Amy Sillman uses her own invented visual language to create abstract paintings that skirt on the edges of graceful calligraphic expression and noisy, gestural awkwardness. She appropriates some of the formal styles of abstract expressionism and neo-expressionism while leaving the ideological baggage behind. As she said “I’m making fun while having my cake and eating it too. ”She mentioned her strong distaste for the Salle/Schnabel egotism while admitting that she employs a kind of awkward, wrong formalism that exists in expressionism.
Sillman names Phillip Guston, Louise Bourgeois, Jean Arp, as some of her biggest influences and inspirations. She seems to always have one foot in sculpture with her work, both in the way she deals with shapes and her desire for very thick application of paint. She talked about being interested in sculpture because she didn’t have any training in it and she saw it as a way of seeing things in a new light. She uses thick paint on canvas, building up sometimes inch-thick paint on her canvases.
Although Sillman is interested in a painterly surface, she wants her content to escape ornamentality. She strives for awkwardness of line and form. She says “people aren’t always driven by desire” and she is looking for that something else, ugliness, sadness, dismay, cynicism that she feels is more real than beauty. Despite her attraction to the ugly, Sillman’s paintings are beautiful. She has a powerful relationship with color and uses it as a one of the key elements of her invented visual language. She pairs bright, optimistic colors with muted, weighty colors. The result is a complex palette that could make an ugly painting beautiful.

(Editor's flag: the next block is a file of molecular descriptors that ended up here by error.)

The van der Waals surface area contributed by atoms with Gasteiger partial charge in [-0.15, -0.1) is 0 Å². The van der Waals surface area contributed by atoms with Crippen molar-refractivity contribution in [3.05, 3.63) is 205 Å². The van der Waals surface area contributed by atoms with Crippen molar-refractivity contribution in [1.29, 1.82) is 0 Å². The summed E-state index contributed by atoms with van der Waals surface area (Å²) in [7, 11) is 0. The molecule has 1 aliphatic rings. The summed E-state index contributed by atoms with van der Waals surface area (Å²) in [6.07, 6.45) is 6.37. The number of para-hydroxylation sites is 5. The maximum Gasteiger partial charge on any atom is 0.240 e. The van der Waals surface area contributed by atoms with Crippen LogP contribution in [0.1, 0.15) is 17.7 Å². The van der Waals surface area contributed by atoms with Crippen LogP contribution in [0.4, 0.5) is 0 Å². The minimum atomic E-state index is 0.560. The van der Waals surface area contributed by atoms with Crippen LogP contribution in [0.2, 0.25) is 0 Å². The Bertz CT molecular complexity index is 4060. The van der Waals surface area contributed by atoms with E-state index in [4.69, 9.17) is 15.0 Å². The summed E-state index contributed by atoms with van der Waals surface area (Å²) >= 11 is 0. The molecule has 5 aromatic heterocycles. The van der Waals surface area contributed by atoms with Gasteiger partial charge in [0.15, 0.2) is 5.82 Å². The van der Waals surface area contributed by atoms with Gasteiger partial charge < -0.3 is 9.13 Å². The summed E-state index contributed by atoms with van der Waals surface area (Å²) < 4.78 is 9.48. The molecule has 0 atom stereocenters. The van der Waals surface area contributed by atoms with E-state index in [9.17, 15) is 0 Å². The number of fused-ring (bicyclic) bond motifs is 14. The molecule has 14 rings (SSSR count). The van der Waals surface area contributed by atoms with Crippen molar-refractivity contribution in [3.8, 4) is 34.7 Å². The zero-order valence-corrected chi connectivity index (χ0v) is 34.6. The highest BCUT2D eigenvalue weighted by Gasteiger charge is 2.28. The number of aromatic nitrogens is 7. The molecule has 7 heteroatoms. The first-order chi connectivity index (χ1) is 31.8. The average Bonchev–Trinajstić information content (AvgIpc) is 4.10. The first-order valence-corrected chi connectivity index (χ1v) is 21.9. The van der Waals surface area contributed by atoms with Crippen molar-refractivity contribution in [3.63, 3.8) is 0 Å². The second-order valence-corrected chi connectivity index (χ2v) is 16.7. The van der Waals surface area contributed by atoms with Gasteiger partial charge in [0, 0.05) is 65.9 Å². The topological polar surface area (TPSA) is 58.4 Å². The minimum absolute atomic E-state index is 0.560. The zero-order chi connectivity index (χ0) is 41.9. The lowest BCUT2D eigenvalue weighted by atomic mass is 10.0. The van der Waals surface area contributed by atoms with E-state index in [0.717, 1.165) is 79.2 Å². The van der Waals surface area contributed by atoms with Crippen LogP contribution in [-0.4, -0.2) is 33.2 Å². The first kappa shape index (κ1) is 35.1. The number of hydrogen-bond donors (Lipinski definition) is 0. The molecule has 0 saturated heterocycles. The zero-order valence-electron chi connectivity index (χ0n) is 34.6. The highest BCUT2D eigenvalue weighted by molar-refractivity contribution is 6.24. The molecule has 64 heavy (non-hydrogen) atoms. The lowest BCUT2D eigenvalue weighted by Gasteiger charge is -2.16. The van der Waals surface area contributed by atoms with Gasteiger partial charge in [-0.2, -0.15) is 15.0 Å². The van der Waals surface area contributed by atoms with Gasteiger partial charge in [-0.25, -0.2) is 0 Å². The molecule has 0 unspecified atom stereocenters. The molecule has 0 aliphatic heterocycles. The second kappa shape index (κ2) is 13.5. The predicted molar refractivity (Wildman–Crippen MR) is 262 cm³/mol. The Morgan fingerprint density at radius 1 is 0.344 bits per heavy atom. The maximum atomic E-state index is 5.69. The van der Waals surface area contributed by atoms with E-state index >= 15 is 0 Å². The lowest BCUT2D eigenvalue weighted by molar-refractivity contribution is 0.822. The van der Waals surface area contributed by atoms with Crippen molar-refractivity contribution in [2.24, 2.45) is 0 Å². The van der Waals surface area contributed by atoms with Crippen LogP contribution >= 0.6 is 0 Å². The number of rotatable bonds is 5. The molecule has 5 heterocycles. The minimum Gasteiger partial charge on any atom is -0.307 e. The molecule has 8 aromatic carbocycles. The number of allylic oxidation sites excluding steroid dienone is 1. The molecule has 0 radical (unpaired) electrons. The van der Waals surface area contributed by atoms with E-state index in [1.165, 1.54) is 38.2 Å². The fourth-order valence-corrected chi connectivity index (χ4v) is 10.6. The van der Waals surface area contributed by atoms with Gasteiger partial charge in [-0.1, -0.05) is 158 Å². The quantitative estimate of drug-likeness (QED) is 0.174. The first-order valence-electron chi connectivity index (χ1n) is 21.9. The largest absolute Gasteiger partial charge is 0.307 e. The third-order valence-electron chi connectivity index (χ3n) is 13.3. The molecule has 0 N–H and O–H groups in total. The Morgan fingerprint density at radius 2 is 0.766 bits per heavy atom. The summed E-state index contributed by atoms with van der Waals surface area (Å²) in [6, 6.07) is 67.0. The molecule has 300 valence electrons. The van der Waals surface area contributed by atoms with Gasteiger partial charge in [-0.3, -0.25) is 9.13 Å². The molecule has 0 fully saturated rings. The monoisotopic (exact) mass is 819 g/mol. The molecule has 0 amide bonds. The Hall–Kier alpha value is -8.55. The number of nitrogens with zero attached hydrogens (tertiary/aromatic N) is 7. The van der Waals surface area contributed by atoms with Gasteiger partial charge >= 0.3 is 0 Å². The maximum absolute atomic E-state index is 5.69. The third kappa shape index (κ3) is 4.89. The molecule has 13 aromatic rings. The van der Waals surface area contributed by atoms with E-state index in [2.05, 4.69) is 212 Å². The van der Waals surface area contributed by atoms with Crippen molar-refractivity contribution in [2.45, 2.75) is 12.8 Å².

Sillman says she would have been a linguist if she had a teacher that was any good. Instead, she had a bad linguistics teacher and a great drawing teacher. She said once she made the connection between calligraphic line and gestural painting, it was all over for her, she had found what she was looking for.
Sillman is a firm believer in getting things wrong. Could it just be accident that anyone winds up as an artist? You start on a path, then find that you’ve strayed from your original path and discover you like it better there anyway. She believes good artists all have a love/hate relationship with painting. It keeps them constantly questioning, and constantly discovering.
As a lecturer she is funny, articulate and charmingly scattered. She talked through her nervousness while getting loud laughs out of the audience. You can’t hope for a better artist lecture. Her connection and understanding of her own work is energizing. She comes off as both modest and confident. And though I wasn’t very familiar with Sillman’s work prior to this lecture, I now feel like a Sillman fan.
Amy Sillman is currently showing a new group of prints at Crown Point Press in San Francisco until December 29th, Visit crownpoint.com for more information on the show.
You can view more of Ammy Sillman's work at:
Sikkema Jenkins & Co.